Skip to main content
Part of complete coverage on

Haiti government working on quake recovery, prime minister says

Click to play
Haiti's president on Amanpour
  • All 18 members of the Cabinet survived the magnitude 7.0 quake
  • President Rene Preval will address his earthquake-battered people Tuesday
  • Government working on providing shelter, food, water prime minister says

Port-au-Prince, Haiti (CNN) -- Haiti's government has regrouped after last week's devastating earthquake and is working to find food, shelter and medicine for survivors, its prime minister said Tuesday.

All 18 members of the Cabinet survived the magnitude 7.0 quake that struck south of Port-au-Prince on January 12, Prime Minister Jean-Max Bellerive said. The government is working out of a national police building near the Port-au-Prince airport, and President Rene Preval will address his earthquake-battered people Tuesday, Bellerive said.

"Today is the seventh day since the earthquake, and he plans a little bit later to make an evaluation of the situation to date," the prime minister said on CNN's "Amanpour" program.

Preval said trying to line up help for his country -- already the poorest in the Western Hemisphere -- was more important than making a public address.

Video: Ban:?U.N. in charge in Haiti
  • Haiti
  • Earthquakes
  • Port-au-Prince

"What we did was to go to every neighborhood to evaluate the damage and we feel that what was important was to right away to bring some help to the people," said Preval, who spoke in French with Bellerive as his interpreter.

At least 72,000 people have been confirmed dead, Bellerive said, and nearly 500,000 Haitians have been rendered homeless by the quake.

Search list of missing and found

"Now the main concern of the government is to find shelters and find places to build shelters in order to bring water, food and toilets for all those people until we can reconstruct," he said.

The last two days have seen reports of sporadic looting and violence around Port-au-Prince. Preval said Haitians must understand "that everybody was a victim in that catastrophe," but that getting aid into the hands of hungry, ill, frustrated people was necessary to ensure security.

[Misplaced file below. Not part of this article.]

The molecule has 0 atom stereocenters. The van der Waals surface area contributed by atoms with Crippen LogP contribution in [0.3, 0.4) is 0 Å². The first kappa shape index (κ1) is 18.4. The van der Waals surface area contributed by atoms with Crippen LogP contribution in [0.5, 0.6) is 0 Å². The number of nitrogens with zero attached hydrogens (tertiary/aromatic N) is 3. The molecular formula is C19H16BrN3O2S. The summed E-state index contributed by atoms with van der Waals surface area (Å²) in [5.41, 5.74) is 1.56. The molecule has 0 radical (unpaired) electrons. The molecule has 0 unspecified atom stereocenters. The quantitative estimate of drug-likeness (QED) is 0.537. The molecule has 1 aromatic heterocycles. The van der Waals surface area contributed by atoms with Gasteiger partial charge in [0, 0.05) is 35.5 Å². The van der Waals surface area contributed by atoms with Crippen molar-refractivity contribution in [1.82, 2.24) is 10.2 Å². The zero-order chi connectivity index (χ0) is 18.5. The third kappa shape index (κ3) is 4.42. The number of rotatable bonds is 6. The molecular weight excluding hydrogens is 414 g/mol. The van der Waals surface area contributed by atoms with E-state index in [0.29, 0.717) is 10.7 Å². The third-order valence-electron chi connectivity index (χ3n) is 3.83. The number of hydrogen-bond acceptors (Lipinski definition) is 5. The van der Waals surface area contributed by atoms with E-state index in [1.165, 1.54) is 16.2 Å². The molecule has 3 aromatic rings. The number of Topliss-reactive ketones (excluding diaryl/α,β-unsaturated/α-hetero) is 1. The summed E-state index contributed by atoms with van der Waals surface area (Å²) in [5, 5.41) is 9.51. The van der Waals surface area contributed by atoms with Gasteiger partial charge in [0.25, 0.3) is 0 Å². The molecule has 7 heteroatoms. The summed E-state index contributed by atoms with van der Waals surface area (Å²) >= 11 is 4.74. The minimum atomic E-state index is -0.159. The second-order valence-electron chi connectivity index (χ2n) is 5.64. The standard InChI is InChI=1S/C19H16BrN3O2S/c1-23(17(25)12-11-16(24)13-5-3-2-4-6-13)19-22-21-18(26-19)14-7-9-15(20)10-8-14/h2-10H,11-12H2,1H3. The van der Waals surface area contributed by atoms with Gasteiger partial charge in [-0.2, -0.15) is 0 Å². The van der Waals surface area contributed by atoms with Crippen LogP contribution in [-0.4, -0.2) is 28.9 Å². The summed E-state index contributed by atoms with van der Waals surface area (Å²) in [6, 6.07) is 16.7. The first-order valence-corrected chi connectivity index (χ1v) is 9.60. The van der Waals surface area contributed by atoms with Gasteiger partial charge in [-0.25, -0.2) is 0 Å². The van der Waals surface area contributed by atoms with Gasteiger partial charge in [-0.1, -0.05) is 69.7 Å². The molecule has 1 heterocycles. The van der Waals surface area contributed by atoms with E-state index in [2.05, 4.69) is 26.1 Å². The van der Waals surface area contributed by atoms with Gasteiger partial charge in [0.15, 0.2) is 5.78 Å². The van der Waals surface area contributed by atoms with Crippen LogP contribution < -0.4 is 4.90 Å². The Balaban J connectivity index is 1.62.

"Finding water, food, is going to lower frustration, and that we're going to consolidate the security, because until now, the people are still understanding the situation," he said.

In the aftermath of the earthquake, with communications out and roads filled with wreckage, Bellerive said Preval and other government ministers used messengers on motorcycle to find each other.

"He sent a motorcycle to look for us, and we reached the president during the night by motorcycle. And from that moment, we would start to reunite," he said.

CNN's Gary Tuchman and Justine Redman contributed to this report.

Part of complete coverage on
Haitians cope with wretched memories
They filled the grounds in front of the collapsed cathedral in Haiti's capital Wednesday. To remember. To cope. To pray.
Why U.S. aid workers refuse to give up
Can-Do founder Eric Klein spent most of 2010 in Haiti helping people recover from the devastating earthquake.
Haiti adoption; a new chance
What kind of parents would put their children in an orphanage?
Review of vote completed
A much-awaited review of Haiti's disputed presidential election has been completed but not yet been handed over to the president.
20,000 new jobs promised
Haiti's economy is getting a boost thanks to a venture with one of Korea's largest companies that promises to bring in 20,000 jobs.
Baby reunited with doctor
Nadine Devilme has thanked God countless times for saving her baby and has wanted to thank the doctor who treated the child after the earthquake.
To recover, Haiti needs leaders
What Haiti needs now is leadership from its sovereign government.
Bitter, displaced, Haitians wait in limbo
Amy Wilentz says a year after the earthquake, much of the funding to rebuild is stalled as aid organizations wait for the election crisis to be resolved.